Honeymoon Trip to Anguilla – Saturday, July 27, 2013
Day 6: For the Baldo reader’s out there who are interested, I thought I’d document our Honeymoon trip to Anguilla. We had a great time for sure. We ate great food, lounged on incredible beaches, met some wonderful people, and walked hand in hand down our new journey of love and life with each other. I hope you enjoy these journal notes as much as we enjoyed living them.
We woke up early today so that we could go to breakfast at Tasty’s before meeting up with Eulah for our history museum tour. However, Tasty’s was closed, so we headed into the Valley to see what else we could find.
Nico’s Restaurant in The Valley, Anguilla
We only found one restaurant open, so we went for it. The food at Nico’s Restaurant wasn’t all that great, but it was cheap…. a first on Anguilla.
I tried their Saturday breakfast special, salt fish. Salt Fish is a local dish that I heard about all over the island, so I was glad to get to try it. It was reconstituted dried salted fish that had been sautéed in oil with onions, celery, and peppers. It was fairly good, but very rich. A little dab will do you. Sadie had the ham and cheese omelet with pancakes. The cheese was American slices, and the pancakes were suspiciously like frozen pancakes. We were mostly excited about the johnny cakes that came with our meal, but they too were a disappointment, being baked and firm like a hard biscuit rather than fluffy and fried like a doughnut.
Anguilla History Museum
Full from our disappointing breakfast, we drove over to Eulah’s house so that she could take us to the Anguilla History Museum. She was waiting for us at the end of her driveway, so we picked up and headed out. We got there at 9, but the museum didn’t open until 10. So, she took us on a road trip to show us around different places on the East end of the island, including all her family members’ houses We stopped at her daughter’s and met her. She wasn’t phased at all by her mom showing up on a Saturday morning with some random tourists. I found that funny. Eulah even took us to a local stone mill to show us some of the local tile made there.
After our “off the path” island tour, we went back to the museum. The museum was very small, but was interesting. It showed the complete history of the island, including the slave trade for the different crops that were tried here; namely cotton, tobacco, and sugar cane. My heart broke when I saw the slave shackles and ankle irons on display. Horrible. I would have liked some pictures of some of the different historical items, especially the old cooking vessels and equipment (they used to use coral fronds for strainers), but photography was forbidden. But at least I got a shot of the old copper sugar cane kettle outside.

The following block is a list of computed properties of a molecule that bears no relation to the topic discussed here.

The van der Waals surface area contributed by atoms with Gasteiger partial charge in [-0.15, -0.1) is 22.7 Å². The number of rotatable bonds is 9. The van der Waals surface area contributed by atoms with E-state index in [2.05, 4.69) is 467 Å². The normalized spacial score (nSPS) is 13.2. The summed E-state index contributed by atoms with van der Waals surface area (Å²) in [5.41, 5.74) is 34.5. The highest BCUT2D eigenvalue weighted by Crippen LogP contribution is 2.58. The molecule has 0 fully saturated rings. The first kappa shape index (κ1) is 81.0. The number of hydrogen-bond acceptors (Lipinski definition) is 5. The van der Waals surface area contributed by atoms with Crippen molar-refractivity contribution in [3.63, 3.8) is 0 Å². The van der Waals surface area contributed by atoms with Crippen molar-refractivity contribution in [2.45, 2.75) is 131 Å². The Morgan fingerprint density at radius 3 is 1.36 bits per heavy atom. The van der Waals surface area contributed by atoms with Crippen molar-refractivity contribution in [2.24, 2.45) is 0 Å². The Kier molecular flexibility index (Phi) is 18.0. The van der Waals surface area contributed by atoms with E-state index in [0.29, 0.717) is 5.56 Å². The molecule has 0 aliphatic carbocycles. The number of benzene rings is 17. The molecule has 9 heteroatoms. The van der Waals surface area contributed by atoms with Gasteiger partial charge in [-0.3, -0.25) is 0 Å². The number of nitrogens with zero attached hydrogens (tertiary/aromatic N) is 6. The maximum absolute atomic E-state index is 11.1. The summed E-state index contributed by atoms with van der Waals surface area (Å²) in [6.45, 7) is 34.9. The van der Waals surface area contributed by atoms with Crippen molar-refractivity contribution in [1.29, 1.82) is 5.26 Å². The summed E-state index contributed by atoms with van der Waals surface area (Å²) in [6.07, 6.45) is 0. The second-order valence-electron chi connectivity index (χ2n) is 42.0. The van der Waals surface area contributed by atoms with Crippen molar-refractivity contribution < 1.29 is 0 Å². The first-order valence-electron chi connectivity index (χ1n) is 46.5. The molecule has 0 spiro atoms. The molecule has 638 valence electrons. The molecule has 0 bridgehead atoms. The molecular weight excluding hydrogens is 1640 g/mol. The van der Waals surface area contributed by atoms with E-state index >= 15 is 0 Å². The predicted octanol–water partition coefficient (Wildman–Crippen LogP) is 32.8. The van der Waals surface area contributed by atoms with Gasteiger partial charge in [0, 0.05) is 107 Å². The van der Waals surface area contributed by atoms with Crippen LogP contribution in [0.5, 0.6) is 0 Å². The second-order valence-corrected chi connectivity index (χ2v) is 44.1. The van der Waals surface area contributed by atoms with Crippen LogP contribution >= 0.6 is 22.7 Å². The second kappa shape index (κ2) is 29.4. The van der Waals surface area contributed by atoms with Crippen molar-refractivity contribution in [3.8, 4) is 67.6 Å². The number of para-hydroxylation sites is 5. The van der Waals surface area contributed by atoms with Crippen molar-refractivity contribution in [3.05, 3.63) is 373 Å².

Eulah then had us drop her off at her cooking gig at The Art Institute of Anguilla, ran by a US artist. She had one of the students give us a tour. We met the owner, but he was a bit of a jerk. It was obvious that there was some amazing talent in that place, but I would die if I had to sit in that dimly lit room day after day drawing the same shapes over and over for 2-years.
On Da Rocks Restaurant, Anguilla Crayfish Feast
From there we drove over to On Da Rocks restaurant for $5 crayfish Saturday! The restaurant was built right on the rocky shores of a bay, with the water right under the deck. I ordered 4 crayfish, and Sadie ordered 3. They were boiled, cut in half with a giant paper cutter type blade, then grilled and served with a fantastic beurre blanc sauce. Each crayfish was only $5! What a great deal. And the amazing view of the turquoise waters and little Scilly Cay in the background made it even better.
The beurre blanc sauce paired perfectly with the sweet crayfish meat. They were delicious! We love these Anguilla crayfish! They are so much better than regular lobster!
We then went to look for a bookstore Eulah recommended so that we could buy some local cookbooks, but we could not find the place. So we headed back to the hotel to lounge on Meads Bay in front of the resort. It was beautiful, and we hung out there for several hours. We took a few dips in the water, read books, and had some virgin piña coladas.
After our fill of bliss, we headed back to our room to get cleaned up, making a short side trip to our plunge pool again, so that we could get ready for dinner.
Picante Mexican Restaurant, Anguilla
We were both getting tired of the same old fancy menu items (Sadie much more than I), so we made the decision to go to the Mexican restaurant, Picante. I was pretty skeptical, but Sadie really wanted to go. It turned out being delicious and felt great to eat. Their chips and salsa were terrific, their grilled chili queso corn scrumptious, and their seafood enchiladas were amazing! We ran into Rob and Andrea again, and joked about stalking each other. They clearly did their “eating” homework before coming to Anguilla just like we did.
We ended our day at Viceroy, where we watched a movie, cuddled, ate popcorn in bed, and went to sleep. Not exactly the last day we had in mind, but fun none the less.
The Bald Gourmet learns of Anguilla’s history, eats delicious Anguilla Crawfish, and discovers perfect seafood enchiladas on the last day of his Caribbean honeymoon.
2 Comments + Add Comment
I love hearing from my readers, so please go ahead and leave a comment!
- TIP OF THE DAY: Baby Purple Artichokes (Fiesole) - THE NIBBLE Blog on How to Clean and Prepare Artichokes to Cook
- The Bald Gourmet on Recipe: Best Home Canned Thick and Chunky Salsa
- Michelle on Recipe: Best Home Canned Thick and Chunky Salsa
- jeramy on Review: Firehouse Subs
- The Bald Gourmet on What are Elderberries?